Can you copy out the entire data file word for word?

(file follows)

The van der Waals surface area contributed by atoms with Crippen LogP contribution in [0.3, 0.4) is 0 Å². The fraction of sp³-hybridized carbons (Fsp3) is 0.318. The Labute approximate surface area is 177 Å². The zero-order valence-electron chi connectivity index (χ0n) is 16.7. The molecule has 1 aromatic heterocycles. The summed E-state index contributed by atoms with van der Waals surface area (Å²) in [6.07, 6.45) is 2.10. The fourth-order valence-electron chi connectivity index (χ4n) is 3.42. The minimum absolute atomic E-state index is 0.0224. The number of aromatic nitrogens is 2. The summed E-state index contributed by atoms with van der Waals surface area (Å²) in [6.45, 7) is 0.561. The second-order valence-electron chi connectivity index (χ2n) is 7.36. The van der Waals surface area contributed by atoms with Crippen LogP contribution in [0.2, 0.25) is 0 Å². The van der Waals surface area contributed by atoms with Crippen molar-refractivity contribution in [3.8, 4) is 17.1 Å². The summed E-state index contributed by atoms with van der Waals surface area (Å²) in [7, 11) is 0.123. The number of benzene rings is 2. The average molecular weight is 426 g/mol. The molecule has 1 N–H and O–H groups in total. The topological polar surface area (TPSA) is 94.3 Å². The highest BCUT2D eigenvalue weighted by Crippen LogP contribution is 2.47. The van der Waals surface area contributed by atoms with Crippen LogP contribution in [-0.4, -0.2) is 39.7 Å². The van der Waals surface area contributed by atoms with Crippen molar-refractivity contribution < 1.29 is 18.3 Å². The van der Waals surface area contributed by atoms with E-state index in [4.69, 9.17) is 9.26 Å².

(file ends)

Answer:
The van der Waals surface area contributed by atoms with Crippen LogP contribution in [0.3, 0.4) is 0 Å². The fraction of sp³-hybridized carbons (Fsp3) is 0.318. The Labute approximate surface area is 177 Å². The zero-order valence-electron chi connectivity index (χ0n) is 16.7. The molecule has 1 aromatic heterocycles. The summed E-state index contributed by atoms with van der Waals surface area (Å²) in [6.07, 6.45) is 2.10. The fourth-order valence-electron chi connectivity index (χ4n) is 3.42. The minimum absolute atomic E-state index is 0.0224. The number of aromatic nitrogens is 2. The summed E-state index contributed by atoms with van der Waals surface area (Å²) in [6.45, 7) is 0.561. The second-order valence-electron chi connectivity index (χ2n) is 7.36. The van der Waals surface area contributed by atoms with Crippen LogP contribution in [0.2, 0.25) is 0 Å². The van der Waals surface area contributed by atoms with Crippen molar-refractivity contribution in [3.8, 4) is 17.1 Å². The summed E-state index contributed by atoms with van der Waals surface area (Å²) in [7, 11) is 0.123. The number of benzene rings is 2. The average molecular weight is 426 g/mol. The molecule has 1 N–H and O–H groups in total. The topological polar surface area (TPSA) is 94.3 Å². The highest BCUT2D eigenvalue weighted by Crippen LogP contribution is 2.47. The van der Waals surface area contributed by atoms with Crippen LogP contribution in [-0.4, -0.2) is 39.7 Å². The van der Waals surface area contributed by atoms with Crippen molar-refractivity contribution < 1.29 is 18.3 Å². The van der Waals surface area contributed by atoms with E-state index in [4.69, 9.17) is 9.26 Å².